My favorite snow camping stove (and the one I used this weekend) is the MSR Whisperlite International. I use a Dragonfly too, but I rarely simmer in the winter - I just need a fast boil for melting snow.
I do have a Jetboil, but I usually use it for day hikes. I like the practicality and ease of use, but I am not a fan of the weigh on longer trips. I may pick up one of the titanium ones though.
There is no magic bullet for lightweight backpacking and you are right is doesn't happen overnight. It has taken me thousands of miles of backpacking to refine my style. Of course, I wouldn't trade the trails and tribulations of gear experimentation and experience for anything.
Every year I discover some new trick, some new piece of gear that lightens my load or enhances my backcountry experience.
Thanks again for reading and commenting Availiasvision!
Jennifer Arnett from California on January 27, 2013:
I love the gear recommendations. I've been curious to try the esbit stoves. For a 3 season weekend trip how many cubes did you bring? What's your favorite snow camping stove? I use a Jetboil, but it's getting a little bulky for my lightweight tastes.
I've been trying to get my gear sized down into a 30 L pack. It really is a journey more than a destination. Every trip I go on I come back with a mental list of what did and did not work. I'm constantly asking myself what I can live without for a few days and not be totally miserable.
Going lightweight is all about replacing weight with knowledge. I would not recommend beginning backpackers to try to get a pack weight under 10-15 lbs. That said, I think you did a good job of making your way of "going light" accessible to newer backpackers.
Dan Human (author) from Niagara Falls, NY on May 17, 2012:
This is why I always recommend the bags of wine that you find inside wine boxes. They don't break like the bottles do. Once I had a bottle of blackberry brandy open up in my pack...that however, is another story...
Cynthia Calhoun from Western NC on May 17, 2012:
On a short backpack trip about ten years ago, I learned the true value of "lightweight" - I don't recommend packing canned food or a bottle of wine. Hahaha.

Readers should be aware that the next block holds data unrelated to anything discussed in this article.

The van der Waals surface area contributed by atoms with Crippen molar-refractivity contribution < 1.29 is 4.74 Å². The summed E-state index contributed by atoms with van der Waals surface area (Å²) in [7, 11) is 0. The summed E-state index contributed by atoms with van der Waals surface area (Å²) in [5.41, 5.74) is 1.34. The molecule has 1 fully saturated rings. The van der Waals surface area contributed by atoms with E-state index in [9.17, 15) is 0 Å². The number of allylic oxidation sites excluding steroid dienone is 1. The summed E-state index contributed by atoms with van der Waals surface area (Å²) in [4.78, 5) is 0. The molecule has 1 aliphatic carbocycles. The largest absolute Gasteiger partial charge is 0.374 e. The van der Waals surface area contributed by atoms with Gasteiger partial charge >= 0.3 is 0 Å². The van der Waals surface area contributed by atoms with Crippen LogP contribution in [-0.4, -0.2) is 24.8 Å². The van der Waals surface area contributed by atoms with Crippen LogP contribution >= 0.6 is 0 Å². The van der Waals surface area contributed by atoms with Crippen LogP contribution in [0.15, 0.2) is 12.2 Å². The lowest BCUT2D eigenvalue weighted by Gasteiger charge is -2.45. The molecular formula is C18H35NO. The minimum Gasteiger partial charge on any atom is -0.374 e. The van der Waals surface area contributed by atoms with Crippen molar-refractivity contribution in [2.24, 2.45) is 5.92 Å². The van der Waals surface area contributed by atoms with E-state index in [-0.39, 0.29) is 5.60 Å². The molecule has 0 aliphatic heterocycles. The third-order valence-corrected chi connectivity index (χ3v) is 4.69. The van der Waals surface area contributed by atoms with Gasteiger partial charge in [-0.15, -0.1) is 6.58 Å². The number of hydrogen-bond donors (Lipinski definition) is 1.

Dan Human (author) from Niagara Falls, NY on May 17, 2012:
The Grand Canyon is on my list, someday I'll make it down there. I'll look forward to a Hub on your journey.
I'm glad you are learning something here, it helps me too - to organize my thoughts.
Yeah, my ziploc baggie with the phone, key, and cash usually stays in the pouch, but you never know what you'll find. John's Brook Lodge in the interior of the Adirondacks often has baked goods for $1.00. There is nothing quite like a homemade brownie while backpacking.
Thanks for leaving a great comment as always bankscottage!
Mark Shulkosky from Pennsylvania on May 16, 2012:
Another great Hub and great advice. I don't hike like you, but I still consider weight and making sure I have the correct equipment. Just did a day hike on Bright Angel Trail at the Grand Canyon. Had my convertible EMS pants, Mountain Wear Wicked Good t-shirt (never was drier), Columbia UV screening long sleeve shirt, smartwool socks, and a hat. I had low cut hiking shoes and even though the trail was in good shape, I still wish I had the extra support of a mid- or high top. I guess I am learning something from your hubs.
I always carry a cell phone. I even got a call 1000 feet below the south rim (if I could only get that kind of service at home). I also carry a few bucks so that I can buy ice cream when I am done (unless there is a place to get a beer).
Voted up and useful.